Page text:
David Malouf is one of Australia s most talented authors, renowned for his sensual, descripive style Unfortunately for him and me , I happen to loathe this style of communication I admire people who can maintain a sense of interest and wonder as Mr Malouf spends two or three pages describing how the character felt when walking up a hill This book deals, at least partially, with war and communicates the confusion of a soldier in battle reasonably well However, that s all it does You are lef David Malouf is one of Australia s most talented authors, renowned for his sensual, descripive style Unfortunately for him and me , I happen to loathe this style of communication I admire people who can maintain a sense of interest and wonder as Mr Malouf spends two or three pages describing how the character felt when walking up a hill This book deals, at least partially, with war and communicates the confusion of a soldier in battle reasonably well However, that s all it does You are left wondering exactly what happened, aware that if you pore through the script that you might find out, but too bored to try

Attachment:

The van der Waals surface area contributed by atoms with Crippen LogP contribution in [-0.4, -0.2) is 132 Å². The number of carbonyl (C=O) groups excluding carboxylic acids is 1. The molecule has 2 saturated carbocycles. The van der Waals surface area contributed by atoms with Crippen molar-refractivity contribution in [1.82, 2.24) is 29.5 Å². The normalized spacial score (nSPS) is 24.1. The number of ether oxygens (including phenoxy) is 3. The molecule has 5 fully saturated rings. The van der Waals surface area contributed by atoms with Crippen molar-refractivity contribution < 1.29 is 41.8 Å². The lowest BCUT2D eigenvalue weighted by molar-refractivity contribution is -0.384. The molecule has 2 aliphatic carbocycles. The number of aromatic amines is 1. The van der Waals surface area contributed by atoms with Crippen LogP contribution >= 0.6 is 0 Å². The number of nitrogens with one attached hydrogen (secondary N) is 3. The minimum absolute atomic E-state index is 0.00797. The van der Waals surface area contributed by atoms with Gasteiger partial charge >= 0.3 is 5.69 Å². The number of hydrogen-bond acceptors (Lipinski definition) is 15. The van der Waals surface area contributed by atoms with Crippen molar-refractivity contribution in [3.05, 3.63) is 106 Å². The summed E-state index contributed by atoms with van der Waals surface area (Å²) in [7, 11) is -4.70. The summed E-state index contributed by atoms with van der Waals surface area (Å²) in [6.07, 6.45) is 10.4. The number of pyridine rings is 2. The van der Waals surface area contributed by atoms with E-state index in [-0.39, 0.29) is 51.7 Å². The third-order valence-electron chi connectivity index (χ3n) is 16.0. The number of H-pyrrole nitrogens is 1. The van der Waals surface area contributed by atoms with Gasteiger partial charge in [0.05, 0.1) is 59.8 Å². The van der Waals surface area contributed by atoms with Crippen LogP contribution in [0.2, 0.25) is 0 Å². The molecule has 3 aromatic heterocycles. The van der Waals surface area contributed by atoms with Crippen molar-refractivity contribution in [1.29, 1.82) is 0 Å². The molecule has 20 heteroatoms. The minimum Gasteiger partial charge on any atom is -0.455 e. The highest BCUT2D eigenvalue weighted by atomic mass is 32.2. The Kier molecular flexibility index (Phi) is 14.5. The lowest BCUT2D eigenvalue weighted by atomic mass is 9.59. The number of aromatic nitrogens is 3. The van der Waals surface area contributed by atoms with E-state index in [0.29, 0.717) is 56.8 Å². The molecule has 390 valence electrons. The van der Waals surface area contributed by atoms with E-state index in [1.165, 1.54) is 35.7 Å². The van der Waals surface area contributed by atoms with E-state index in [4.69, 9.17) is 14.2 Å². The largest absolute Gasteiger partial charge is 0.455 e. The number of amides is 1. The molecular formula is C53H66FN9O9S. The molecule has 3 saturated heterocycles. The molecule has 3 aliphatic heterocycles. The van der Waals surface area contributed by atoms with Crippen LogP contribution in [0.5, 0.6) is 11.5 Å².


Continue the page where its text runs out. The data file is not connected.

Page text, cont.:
6. Elizabeth Elizabeth says:

    I love David Malouf s writing I picked up this old 1982 novel at a used book store and didn t think it would be as good as hisrecent stuff Now I remember why I love his style his writing is very poetic he is a poet and descriptive He s one of those writers who capture the geography of the land as well as the mind of the narrator He s received many awards, but I believe if he were British rather than Australian, he would have gotten a lotThis novel of WWI Australia and Europ I love David Malouf s writing I picked up this old 1982 novel at a used book store and didn t think it would be as good as hisrecent stuff Now I remember why I love his style his writing is very poetic he is a poet and descriptive He s one of those writers who capture the geography of the land as well as the mind of the narrator He s received many awards, but I believe if he were British rather than Australian, he would have gotten a lotThis novel of WWI Australia and Europe describes the world of Edwardian Australia is that a term All the young men are so eager to fight in Europe really for a world that is not theirs in a battle that makes little sense